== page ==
Judicial Activism at the European Court of Justice

Judicial Activism at the European Court of Justice

Edited by Mark Dawson, Bruno De Witte and Elise Muir

Detailed chapters from academics, practitioners and stakeholders bring diverse perspectives on a range of factors – from access rules to institutional design and to substantive functions – influencing the European Court’s political role. Each of the contributing authors invites the reader to approach the debate on the role of the Court in terms of a constantly evolving set of interactions between the EU judiciary, the European and national political spheres, as well as a multitude of other actors vested in competing legitimacy claims. The book questions the political role of the Court as much as it stresses the opportunities – and corresponding responsibilities – that the Court’s case law offers to independent observers, political institutions and civil society organisations.

Chapter 2: The political face of judicial activism: Europe’s law-politics imbalance

Mark Dawson

Subjects: law - academic, european law

Extract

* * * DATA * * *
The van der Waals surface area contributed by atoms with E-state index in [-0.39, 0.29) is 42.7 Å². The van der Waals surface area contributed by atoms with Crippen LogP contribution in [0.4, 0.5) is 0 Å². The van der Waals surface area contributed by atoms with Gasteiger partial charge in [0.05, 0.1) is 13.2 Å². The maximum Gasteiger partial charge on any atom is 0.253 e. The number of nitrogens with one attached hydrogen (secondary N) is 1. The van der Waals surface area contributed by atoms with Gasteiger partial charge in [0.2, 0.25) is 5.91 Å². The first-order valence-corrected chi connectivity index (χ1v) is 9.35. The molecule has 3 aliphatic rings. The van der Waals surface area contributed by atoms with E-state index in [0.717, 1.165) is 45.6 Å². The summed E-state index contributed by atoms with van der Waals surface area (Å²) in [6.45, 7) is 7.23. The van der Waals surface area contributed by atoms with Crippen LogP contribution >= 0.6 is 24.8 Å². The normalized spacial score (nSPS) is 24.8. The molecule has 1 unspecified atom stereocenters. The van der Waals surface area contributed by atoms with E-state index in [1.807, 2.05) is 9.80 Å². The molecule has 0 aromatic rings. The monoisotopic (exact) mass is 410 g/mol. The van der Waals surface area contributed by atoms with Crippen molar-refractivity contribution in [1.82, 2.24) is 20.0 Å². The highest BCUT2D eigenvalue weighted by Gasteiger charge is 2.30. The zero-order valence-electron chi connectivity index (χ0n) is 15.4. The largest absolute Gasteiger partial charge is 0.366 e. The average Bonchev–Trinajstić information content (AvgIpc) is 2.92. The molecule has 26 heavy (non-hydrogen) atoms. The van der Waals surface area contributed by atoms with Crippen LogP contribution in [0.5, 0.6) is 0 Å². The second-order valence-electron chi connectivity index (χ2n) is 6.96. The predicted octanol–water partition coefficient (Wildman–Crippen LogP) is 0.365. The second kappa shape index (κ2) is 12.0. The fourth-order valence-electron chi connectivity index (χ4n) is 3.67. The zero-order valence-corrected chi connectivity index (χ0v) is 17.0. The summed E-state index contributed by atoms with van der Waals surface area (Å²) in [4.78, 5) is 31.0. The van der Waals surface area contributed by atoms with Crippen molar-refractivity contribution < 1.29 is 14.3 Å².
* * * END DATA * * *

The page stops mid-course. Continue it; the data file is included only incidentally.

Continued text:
The analysis of whether there is something like ‘judicial activism’ in the EU or not rests on particular assumptions and starting positions. There is an individual or liberal position which has seen the strong role of the Courts in forwarding EU integration as politically empowering. If one reads the seminal judgments of the ECJ in Van Gend & Loos and Costa through the lenses of people like Frederico Mancini, the effect of the ECJ’s jurisprudence has been ‘to take Community law out of the hands of politicians and bureaucrats and give it to the people’. By allowing individuals to enforce rights under EU law directly, the EU Courts are not engaged in ‘activism’; rather, they are doing precisely the same as judges the world over: giving individuals access to the law. In doing so, politics is not reduced, instead new political pathways are opened up. Individuals are permitted to use rights under EU law to politically contest and de-stabilize national policies that exclude and under-count outsiders.

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